Robert Lee Zemeckis (; born May 14, 1952) is an American film director, film producer, and screenwriter frequently credited as an innovator in visual effects. He first came to public attention in the 1980s as the director of Romancing the Stone (1984) and the science-fiction comedy Back to the Future film trilogy, as well as the live-action/animated comedy Who Framed Roger Rabbit (1988). In the 1990s he directed Death Becomes Her and then diversified into more dramatic fare, including 1994's Forrest Gump, for which he won an Academy Award for Best Director; the film itself won Best Picture. The films he has directed have ranged across a wide variety of genres, for both adults and families.

Zemeckis' films are characterized by an interest in state-of-the-art special effects, including the early use of the insertion of computer graphics into live-action footage in Back to the Future Part II (1989) and Forrest Gump, and the pioneering performance capture techniques seen in The Polar Express (2004), Monster House (2006), Beowulf (2007), A Christmas Carol (2009) and Welcome to Marwen (2018). Though Zemeckis has often been pigeonholed as a director interested only in special effects, his work has been defended by several critics including David Thomson, who wrote that "No other contemporary director has used special effects to more dramatic and narrative purpose."

Suits (U.S. TV series)

Suits is an American legal drama television series created and written by Aaron Korsh. The series premiered on June 23, 2011, on the cable network USA, and is produced by Universal Cable. Suits is set at a fictional law firm in New York City. The focal point of the show follows talented college dropout Mike Ross (Patrick J. Adams), who initially works as a law associate for Harvey Specter (Gabriel Macht), despite never actually having attended law school. The show focuses on Harvey and Mike managing to close cases while maintaining Mike's secret.Suits has been nominated for several awards since 2012, with Gina Torres and Patrick J. Adams receiving individual praise for their roles as Jessica Pearson and Mike Ross, respectively. On top of two nominations recognizing her role as a supporting actress, Torres was awarded Outstanding Performance in a Television Series at the 2013 NHMC Impact Awards. Adams was nominated for Outstanding Performance by a Male Actor in a Drama Series at the 2012 Screen Actors Guild Awards, and the show itself has been nominated for two People's Choice Awards.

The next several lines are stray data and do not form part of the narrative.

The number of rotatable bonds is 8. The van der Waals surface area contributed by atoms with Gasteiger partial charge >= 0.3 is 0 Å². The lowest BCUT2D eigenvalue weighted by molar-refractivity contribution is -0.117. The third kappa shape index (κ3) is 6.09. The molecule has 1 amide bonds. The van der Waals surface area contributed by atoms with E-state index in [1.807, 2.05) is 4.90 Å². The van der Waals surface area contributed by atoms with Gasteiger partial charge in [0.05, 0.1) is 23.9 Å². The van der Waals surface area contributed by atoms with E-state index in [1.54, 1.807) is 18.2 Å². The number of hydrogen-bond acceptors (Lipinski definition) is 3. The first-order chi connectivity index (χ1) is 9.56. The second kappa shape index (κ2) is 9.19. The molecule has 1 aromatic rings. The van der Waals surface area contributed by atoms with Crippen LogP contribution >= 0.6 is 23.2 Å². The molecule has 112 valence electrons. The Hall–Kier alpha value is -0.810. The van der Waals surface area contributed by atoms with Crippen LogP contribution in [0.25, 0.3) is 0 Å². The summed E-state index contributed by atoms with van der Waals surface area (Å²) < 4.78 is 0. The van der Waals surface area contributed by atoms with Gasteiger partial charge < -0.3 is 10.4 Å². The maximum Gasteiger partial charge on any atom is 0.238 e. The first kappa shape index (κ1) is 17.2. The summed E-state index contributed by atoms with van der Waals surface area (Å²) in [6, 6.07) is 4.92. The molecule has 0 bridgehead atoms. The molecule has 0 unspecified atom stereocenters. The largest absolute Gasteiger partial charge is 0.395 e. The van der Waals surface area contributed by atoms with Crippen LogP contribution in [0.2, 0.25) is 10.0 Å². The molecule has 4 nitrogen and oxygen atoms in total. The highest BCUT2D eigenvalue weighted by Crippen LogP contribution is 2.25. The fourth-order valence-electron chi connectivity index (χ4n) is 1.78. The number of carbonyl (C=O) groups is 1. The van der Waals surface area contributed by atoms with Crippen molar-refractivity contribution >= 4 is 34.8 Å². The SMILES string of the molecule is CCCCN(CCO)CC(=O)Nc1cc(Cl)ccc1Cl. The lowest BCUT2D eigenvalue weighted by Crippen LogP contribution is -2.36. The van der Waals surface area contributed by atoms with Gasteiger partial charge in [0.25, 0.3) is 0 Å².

On January 30, 2018, it was announced the series was renewed for an eighth season without series regulars Patrick J. Adams and Meghan Markle. It was later announced that Katherine Heigl would join the cast in season 8 as attorney Samantha Wheeler, with recurring stars Dulé Hill and Amanda Schull being promoted to series regulars. On March 8, 2018, it was announced previous series star, Gina Torres, will have a spin-off centered around her character, Jessica Pearson. Season 8 premiered on July 18, 2018, with the back half of the season premiering January 23, 2019.

The West Wing

The West Wing is an American serial political drama television series created by Aaron Sorkin that was originally broadcast on NBC from September 22, 1999, to May 14, 2006. The series is set primarily in the West Wing of the White House, where the Oval Office and offices of presidential senior staff are located, during the fictitious Democratic administration of Josiah Bartlet.

The West Wing was produced by Warner Bros. Television and featured an ensemble cast, including Martin Sheen, John Spencer, Allison Janney, Rob Lowe, Bradley Whitford and Richard Schiff. For the first four seasons, there were three executive producers: Sorkin (lead writer of almost all of the first four seasons), Thomas Schlamme (primary director), and John Wells. After Sorkin left the series, Wells assumed the role of head writer, with later executive producers being directors Alex Graves and Christopher Misiano (seasons 6–7), and writers Lawrence O'Donnell Jr. and Peter Noah (season 7).

The West Wing is regarded as one of the greatest and most influential television series of all-time. It has been ranked amongst the best television shows of all time in publications such as, Time, TV Guide, Empire, Rolling Stone and New York Daily News. The Writers Guild of America ranked it #10 in its "101 Best-Written TV Series" list. It has received praise from critics, political science professors, and former White House staffers and has been the subject of critical analysis. The West Wing received a multitude of accolades including two Peabody Awards, three Golden Globe Awards and 26 Primetime Emmy Awards, including the award for Outstanding Drama Series, which it won four consecutive times from 2000-2003. The show's ratings waned in later years following the departure of series creator Sorkin after the fourth season (Sorkin wrote or co-wrote 85 of the first 88 episodes), yet it remained popular among high-income viewers, a key demographic for the show and its advertisers, with around 16 million viewers.

Tobey Maguire

Tobias Vincent Maguire (born June 27, 1975) is an American actor and film producer. He gained recognition for his role as Peter Parker / Spider-Man in Sam Raimi's Spider-Man trilogy. His other major films include Pleasantville (1998), The Cider House Rules (1999), Wonder Boys (2000), Seabiscuit (2003), The Good German (2006), Brothers (2009), and The Great Gatsby (2013).

He was nominated for the Screen Actors Guild and Golden Globe Awards, and received two Saturn Awards, including one for Best Actor. He established his own production company in 2012 called Material Pictures, and co-produced Good People that same year. In 2014, he produced and starred as Bobby Fischer in Pawn Sacrifice.